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“Can a society which has not…come to terms with its own past go on to have a successful future, or do the sins of the past somehow…come back to haunt it and re-express themselves in some mutant form?”
This is a question that seasoned historian and scholar of China Orville Schell has been thinking and publishing academic articles about in recent years, and is now writing a book on. Schell has stated that “nowhere is history more relevant to the future than in China, a nation that has for millennia seen its destiny inextricably connected to the dynastic record of what has preceded.”
On the one hand, the idea that a psycho-reconciliation with the past is necessary for a country is a very Western, and a very Freudian, concept. But partly, that’s because it seems to have worked in the West — if Germany had not recognized its own past atrocities, could it have amicably dealt with its neighbors and become a leader in today’s Europe?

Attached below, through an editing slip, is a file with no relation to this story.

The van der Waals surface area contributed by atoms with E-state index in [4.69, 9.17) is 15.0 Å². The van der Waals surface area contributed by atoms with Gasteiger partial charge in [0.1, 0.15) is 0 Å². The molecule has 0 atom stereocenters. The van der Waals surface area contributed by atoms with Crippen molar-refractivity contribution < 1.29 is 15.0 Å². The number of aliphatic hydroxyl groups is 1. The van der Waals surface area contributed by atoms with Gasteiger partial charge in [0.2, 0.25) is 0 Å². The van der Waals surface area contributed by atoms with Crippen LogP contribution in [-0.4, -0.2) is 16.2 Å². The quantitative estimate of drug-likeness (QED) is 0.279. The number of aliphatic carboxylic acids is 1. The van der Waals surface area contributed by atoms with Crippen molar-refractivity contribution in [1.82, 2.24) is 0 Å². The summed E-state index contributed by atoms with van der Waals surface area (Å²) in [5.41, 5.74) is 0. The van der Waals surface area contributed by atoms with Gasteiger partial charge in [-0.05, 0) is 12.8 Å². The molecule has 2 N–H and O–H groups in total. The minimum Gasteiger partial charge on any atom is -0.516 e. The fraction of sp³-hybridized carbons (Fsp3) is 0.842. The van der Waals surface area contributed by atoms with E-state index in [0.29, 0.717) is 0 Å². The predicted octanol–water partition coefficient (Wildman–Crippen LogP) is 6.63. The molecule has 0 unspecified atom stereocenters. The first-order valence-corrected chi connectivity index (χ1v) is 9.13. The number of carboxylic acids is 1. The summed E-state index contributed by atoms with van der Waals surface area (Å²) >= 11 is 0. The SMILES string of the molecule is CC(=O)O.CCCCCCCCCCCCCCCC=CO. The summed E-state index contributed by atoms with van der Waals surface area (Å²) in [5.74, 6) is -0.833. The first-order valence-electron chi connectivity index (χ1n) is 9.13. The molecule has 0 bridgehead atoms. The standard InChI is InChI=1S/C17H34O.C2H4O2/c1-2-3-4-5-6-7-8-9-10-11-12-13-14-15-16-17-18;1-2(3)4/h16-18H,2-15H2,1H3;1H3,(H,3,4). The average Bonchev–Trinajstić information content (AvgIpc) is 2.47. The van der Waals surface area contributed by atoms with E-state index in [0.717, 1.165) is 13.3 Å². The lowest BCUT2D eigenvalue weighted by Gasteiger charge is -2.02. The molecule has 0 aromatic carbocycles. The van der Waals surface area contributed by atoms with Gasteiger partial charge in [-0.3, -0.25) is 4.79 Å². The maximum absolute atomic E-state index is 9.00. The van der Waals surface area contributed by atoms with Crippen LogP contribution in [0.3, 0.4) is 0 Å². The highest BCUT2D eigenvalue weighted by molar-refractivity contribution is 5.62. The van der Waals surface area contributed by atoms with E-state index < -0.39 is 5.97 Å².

But the Chinese Communist Party’s official position is that no reconciliation is necessary. A Party communiqué called Document No. 9, which was leaked in 2013, made clear that certain historical events and ideas were strictly off limits, and that discussing them publicly was nothing but “historical nihilism.” That is not to say that there haven’t been attempts in China — by intellectuals, activists, and even the government, particularly in the 1980s leading up to 1989 — to critically analyze the past to avoid similar mistakes in the future. But the status of historical inquiry in China today is bleak, and Schell has a lot to say about what that may mean for the country’s future.